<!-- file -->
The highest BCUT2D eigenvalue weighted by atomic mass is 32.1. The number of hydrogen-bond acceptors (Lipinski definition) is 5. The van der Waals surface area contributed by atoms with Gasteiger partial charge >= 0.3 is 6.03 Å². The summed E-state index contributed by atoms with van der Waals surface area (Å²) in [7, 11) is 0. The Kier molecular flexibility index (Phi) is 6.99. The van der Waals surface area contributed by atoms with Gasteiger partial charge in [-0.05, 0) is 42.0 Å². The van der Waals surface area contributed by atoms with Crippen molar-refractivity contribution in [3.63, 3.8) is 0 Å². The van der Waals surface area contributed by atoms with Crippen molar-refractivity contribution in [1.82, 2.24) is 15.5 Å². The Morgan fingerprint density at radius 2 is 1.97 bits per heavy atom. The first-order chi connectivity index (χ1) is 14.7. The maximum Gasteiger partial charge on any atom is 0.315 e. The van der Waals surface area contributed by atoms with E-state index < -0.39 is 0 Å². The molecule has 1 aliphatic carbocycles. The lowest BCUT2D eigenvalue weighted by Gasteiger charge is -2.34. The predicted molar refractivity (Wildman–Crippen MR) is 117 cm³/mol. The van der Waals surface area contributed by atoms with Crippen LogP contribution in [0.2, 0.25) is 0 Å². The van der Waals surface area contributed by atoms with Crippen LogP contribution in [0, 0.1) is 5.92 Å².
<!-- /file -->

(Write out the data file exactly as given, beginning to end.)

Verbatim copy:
The highest BCUT2D eigenvalue weighted by atomic mass is 32.1. The number of hydrogen-bond acceptors (Lipinski definition) is 5. The van der Waals surface area contributed by atoms with Gasteiger partial charge >= 0.3 is 6.03 Å². The summed E-state index contributed by atoms with van der Waals surface area (Å²) in [7, 11) is 0. The Kier molecular flexibility index (Phi) is 6.99. The van der Waals surface area contributed by atoms with Gasteiger partial charge in [-0.05, 0) is 42.0 Å². The van der Waals surface area contributed by atoms with Crippen molar-refractivity contribution in [3.63, 3.8) is 0 Å². The van der Waals surface area contributed by atoms with Crippen molar-refractivity contribution in [1.82, 2.24) is 15.5 Å². The Morgan fingerprint density at radius 2 is 1.97 bits per heavy atom. The first-order chi connectivity index (χ1) is 14.7. The maximum Gasteiger partial charge on any atom is 0.315 e. The van der Waals surface area contributed by atoms with E-state index < -0.39 is 0 Å². The molecule has 1 aliphatic carbocycles. The lowest BCUT2D eigenvalue weighted by Gasteiger charge is -2.34. The predicted molar refractivity (Wildman–Crippen MR) is 117 cm³/mol. The van der Waals surface area contributed by atoms with Crippen LogP contribution in [0.2, 0.25) is 0 Å². The van der Waals surface area contributed by atoms with Crippen LogP contribution in [0, 0.1) is 5.92 Å².